Trudy Triumph's Neurogenic Bladder Blog

Consider your Kidneys When Managing Chronic Pain

JoAnne Lake aka Trudy Triumph

It has been awhile and for that apologies. Let me share a note with you:

Dear Trudy,

How are you? First to wish you a happy year and that you keep being such a wonderful person as you are. Yesterday I just was thinking that I do not receive the emails I used to regarding the group anymore. I miss it a lot. To me it is so important to keep in touch with my “sisters” who share this important issue in our lives. Thank you very much, if you could answer me and give me some news?
With love,

Ana ______________________________________________________________________________

Dear Ana and Other Readers of this blog,

Thank you for your sweet email, Ana.  I appreciate your long-term interest, support and patience. I have been struggling with the future of this blog: how I want to proceed, and maintain content that is vibrant, fresh and engaging. Because of your email, I have made a decision regarding the direction I want to take.  I have always been honest with you, sharing my most intimate concerns. I now know I need to be honest about the next stages of bladder dysfunction, which I am facing. I get heart wrenching emails from those who are newly diagnosed. Your bladder and bowel are not working and it seems like the end of the world. It was for me, too. I was so upset and embarrassed.  As you all know, I journaled and with Julia’s help, started writing this blog and eventually published the book, Beyond Embarrassment : reclaiming your life with neurogenic bladder and bowel.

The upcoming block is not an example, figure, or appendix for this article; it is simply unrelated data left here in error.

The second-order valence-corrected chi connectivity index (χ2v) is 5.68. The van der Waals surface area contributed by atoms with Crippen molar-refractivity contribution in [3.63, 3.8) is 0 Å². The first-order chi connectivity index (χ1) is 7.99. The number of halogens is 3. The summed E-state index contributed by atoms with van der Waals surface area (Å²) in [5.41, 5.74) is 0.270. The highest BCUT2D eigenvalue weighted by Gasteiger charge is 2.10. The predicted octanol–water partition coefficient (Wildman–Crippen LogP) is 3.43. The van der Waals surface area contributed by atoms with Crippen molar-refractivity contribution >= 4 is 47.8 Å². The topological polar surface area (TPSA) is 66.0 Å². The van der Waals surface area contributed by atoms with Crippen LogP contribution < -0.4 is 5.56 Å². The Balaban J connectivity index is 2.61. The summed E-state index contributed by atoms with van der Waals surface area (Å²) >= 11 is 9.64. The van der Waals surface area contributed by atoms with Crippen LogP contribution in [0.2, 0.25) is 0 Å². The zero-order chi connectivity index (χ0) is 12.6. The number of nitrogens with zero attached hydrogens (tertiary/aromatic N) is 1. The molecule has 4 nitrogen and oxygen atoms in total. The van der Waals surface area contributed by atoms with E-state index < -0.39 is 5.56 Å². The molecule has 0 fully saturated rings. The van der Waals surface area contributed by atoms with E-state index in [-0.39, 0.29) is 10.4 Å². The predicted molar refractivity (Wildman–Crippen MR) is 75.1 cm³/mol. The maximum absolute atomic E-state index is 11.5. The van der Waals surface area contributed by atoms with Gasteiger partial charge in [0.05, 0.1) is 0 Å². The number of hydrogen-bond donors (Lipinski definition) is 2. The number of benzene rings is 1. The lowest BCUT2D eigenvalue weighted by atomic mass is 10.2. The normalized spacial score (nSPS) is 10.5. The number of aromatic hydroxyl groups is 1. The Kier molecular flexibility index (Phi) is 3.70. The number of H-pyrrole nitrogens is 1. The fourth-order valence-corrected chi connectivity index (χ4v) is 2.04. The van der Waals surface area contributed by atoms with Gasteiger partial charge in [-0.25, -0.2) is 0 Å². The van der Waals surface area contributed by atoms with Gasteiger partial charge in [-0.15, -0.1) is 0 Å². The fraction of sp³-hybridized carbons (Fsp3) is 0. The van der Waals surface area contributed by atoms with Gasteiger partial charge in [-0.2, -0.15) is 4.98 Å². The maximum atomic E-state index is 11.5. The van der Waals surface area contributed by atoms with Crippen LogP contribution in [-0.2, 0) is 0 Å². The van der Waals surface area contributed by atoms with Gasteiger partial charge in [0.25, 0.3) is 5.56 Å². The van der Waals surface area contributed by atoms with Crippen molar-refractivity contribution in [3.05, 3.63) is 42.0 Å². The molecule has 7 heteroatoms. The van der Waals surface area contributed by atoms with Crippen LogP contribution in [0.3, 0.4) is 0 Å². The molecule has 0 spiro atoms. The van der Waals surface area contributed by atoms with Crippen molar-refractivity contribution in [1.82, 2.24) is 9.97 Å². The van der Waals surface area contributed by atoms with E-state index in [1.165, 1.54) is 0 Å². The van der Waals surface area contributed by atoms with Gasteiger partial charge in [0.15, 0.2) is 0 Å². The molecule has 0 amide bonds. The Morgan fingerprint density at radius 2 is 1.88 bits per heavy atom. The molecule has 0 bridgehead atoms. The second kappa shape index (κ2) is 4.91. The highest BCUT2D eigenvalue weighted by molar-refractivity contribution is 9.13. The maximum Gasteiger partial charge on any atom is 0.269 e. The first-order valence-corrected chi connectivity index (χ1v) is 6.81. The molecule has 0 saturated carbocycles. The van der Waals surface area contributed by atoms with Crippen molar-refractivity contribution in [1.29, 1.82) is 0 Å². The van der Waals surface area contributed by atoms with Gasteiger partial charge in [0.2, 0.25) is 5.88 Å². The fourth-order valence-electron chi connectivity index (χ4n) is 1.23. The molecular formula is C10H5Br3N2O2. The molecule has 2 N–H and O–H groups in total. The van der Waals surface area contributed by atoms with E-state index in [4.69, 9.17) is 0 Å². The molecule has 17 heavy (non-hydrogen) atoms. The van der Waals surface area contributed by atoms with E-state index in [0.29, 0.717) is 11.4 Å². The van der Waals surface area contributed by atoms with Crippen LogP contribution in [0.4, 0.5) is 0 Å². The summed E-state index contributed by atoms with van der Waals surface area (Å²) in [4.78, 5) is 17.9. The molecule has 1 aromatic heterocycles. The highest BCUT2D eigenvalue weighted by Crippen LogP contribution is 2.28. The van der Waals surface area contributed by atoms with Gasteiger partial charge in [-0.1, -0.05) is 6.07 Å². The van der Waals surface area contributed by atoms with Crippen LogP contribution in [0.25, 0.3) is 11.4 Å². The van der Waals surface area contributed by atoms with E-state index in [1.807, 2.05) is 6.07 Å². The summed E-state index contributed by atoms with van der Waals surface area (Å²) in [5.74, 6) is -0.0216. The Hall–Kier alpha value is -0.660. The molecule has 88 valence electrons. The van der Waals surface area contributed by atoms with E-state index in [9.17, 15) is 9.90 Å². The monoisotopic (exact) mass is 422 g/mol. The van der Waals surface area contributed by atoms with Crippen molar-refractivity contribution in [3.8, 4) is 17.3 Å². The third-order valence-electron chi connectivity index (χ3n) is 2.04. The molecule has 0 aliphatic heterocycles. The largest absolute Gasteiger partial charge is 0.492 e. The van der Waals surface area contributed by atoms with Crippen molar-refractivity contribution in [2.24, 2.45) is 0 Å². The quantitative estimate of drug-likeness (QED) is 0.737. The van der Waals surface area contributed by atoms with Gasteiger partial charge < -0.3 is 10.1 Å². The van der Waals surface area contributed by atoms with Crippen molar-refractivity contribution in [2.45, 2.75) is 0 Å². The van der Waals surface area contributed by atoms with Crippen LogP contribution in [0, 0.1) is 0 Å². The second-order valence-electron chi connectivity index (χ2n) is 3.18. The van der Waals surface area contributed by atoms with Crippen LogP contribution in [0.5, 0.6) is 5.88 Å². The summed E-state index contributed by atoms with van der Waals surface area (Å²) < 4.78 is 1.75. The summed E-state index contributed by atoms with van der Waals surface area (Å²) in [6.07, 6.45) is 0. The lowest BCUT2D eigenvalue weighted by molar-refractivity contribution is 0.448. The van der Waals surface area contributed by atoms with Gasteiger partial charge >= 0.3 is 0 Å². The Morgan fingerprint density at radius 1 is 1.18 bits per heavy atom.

Our paths are so similar, once our bladders stop functioning normally. First we learn to use an intermittent catheter and manage a rogue/unpredictable bowel.  Eventually, we figure out how to manage it and it all ends up working, more or less; things settle down.

But sooner or later, we experience chronic bladder infections, due to the introduction of a foreign object into our bladder, several times over the course of the day. This is so hard. The screaming pain, interruptions to our routines, including taking time off work for a doctor’s appointments or dropping off urine for analysis. Then, the race to find the correct antibiotic, and afterwards, completing the course. Eventually, that drug stops working, and we’re back to starting another course or begin the search for a new class of antibiotic, and always at the most inconvenient time!  We all try to cope with this cruel cycle and just live our lives. But, it’s frustrating and it wears you down.

Our doctor says, “Try to push past the pain. Cloudy urine is expected; take Phenazopyridine and see if it masks the agony.”  It never did for me. Seeing the lab techs.’ face when cloudy bloody urine is dropped off and hearing them comment to the others, “Oh, she uses an intermittent catheter.” You think you’re used to dealing with your condition, but even an innocent comment can break through the thick skin you’ve managed to put on.